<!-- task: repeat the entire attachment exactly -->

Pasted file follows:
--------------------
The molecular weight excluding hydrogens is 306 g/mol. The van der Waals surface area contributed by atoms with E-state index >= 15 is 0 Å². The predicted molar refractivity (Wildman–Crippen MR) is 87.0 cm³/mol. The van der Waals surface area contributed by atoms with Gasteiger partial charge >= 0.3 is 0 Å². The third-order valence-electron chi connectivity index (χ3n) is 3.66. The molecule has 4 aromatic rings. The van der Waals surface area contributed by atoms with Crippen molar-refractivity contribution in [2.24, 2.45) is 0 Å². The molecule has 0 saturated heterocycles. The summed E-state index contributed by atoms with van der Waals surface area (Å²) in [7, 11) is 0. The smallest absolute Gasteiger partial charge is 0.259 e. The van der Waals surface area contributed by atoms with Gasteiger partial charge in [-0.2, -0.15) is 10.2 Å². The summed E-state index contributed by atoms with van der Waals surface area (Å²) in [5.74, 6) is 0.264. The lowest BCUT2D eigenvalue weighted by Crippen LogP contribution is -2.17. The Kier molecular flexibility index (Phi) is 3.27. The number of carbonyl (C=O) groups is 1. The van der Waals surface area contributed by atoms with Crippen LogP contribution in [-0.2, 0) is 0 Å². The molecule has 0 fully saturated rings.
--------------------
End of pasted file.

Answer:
The molecular weight excluding hydrogens is 306 g/mol. The van der Waals surface area contributed by atoms with E-state index >= 15 is 0 Å². The predicted molar refractivity (Wildman–Crippen MR) is 87.0 cm³/mol. The van der Waals surface area contributed by atoms with Gasteiger partial charge >= 0.3 is 0 Å². The third-order valence-electron chi connectivity index (χ3n) is 3.66. The molecule has 4 aromatic rings. The van der Waals surface area contributed by atoms with Crippen molar-refractivity contribution in [2.24, 2.45) is 0 Å². The molecule has 0 saturated heterocycles. The summed E-state index contributed by atoms with van der Waals surface area (Å²) in [7, 11) is 0. The smallest absolute Gasteiger partial charge is 0.259 e. The van der Waals surface area contributed by atoms with Gasteiger partial charge in [-0.2, -0.15) is 10.2 Å². The summed E-state index contributed by atoms with van der Waals surface area (Å²) in [5.74, 6) is 0.264. The lowest BCUT2D eigenvalue weighted by Crippen LogP contribution is -2.17. The Kier molecular flexibility index (Phi) is 3.27. The number of carbonyl (C=O) groups is 1. The van der Waals surface area contributed by atoms with Crippen LogP contribution in [-0.2, 0) is 0 Å². The molecule has 0 fully saturated rings.